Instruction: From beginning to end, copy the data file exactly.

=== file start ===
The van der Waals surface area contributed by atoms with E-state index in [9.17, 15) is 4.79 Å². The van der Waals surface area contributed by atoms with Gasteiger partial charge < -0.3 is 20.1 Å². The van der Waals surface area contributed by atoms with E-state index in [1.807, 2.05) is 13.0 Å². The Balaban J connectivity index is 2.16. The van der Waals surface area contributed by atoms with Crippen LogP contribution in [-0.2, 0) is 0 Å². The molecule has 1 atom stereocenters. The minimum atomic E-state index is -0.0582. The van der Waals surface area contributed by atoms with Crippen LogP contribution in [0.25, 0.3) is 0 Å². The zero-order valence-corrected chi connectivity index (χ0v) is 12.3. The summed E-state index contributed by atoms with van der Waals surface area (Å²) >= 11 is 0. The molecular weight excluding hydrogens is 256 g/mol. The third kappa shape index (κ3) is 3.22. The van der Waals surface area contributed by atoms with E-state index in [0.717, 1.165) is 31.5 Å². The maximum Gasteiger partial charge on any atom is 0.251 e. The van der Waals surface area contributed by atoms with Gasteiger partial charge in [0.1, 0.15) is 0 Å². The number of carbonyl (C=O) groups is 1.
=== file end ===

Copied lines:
The van der Waals surface area contributed by atoms with E-state index in [9.17, 15) is 4.79 Å². The van der Waals surface area contributed by atoms with Gasteiger partial charge < -0.3 is 20.1 Å². The van der Waals surface area contributed by atoms with E-state index in [1.807, 2.05) is 13.0 Å². The Balaban J connectivity index is 2.16. The van der Waals surface area contributed by atoms with Crippen LogP contribution in [-0.2, 0) is 0 Å². The molecule has 1 atom stereocenters. The minimum atomic E-state index is -0.0582. The van der Waals surface area contributed by atoms with Crippen LogP contribution in [0.25, 0.3) is 0 Å². The zero-order valence-corrected chi connectivity index (χ0v) is 12.3. The summed E-state index contributed by atoms with van der Waals surface area (Å²) >= 11 is 0. The molecular weight excluding hydrogens is 256 g/mol. The third kappa shape index (κ3) is 3.22. The van der Waals surface area contributed by atoms with E-state index in [0.717, 1.165) is 31.5 Å². The maximum Gasteiger partial charge on any atom is 0.251 e. The van der Waals surface area contributed by atoms with Gasteiger partial charge in [0.1, 0.15) is 0 Å². The number of carbonyl (C=O) groups is 1.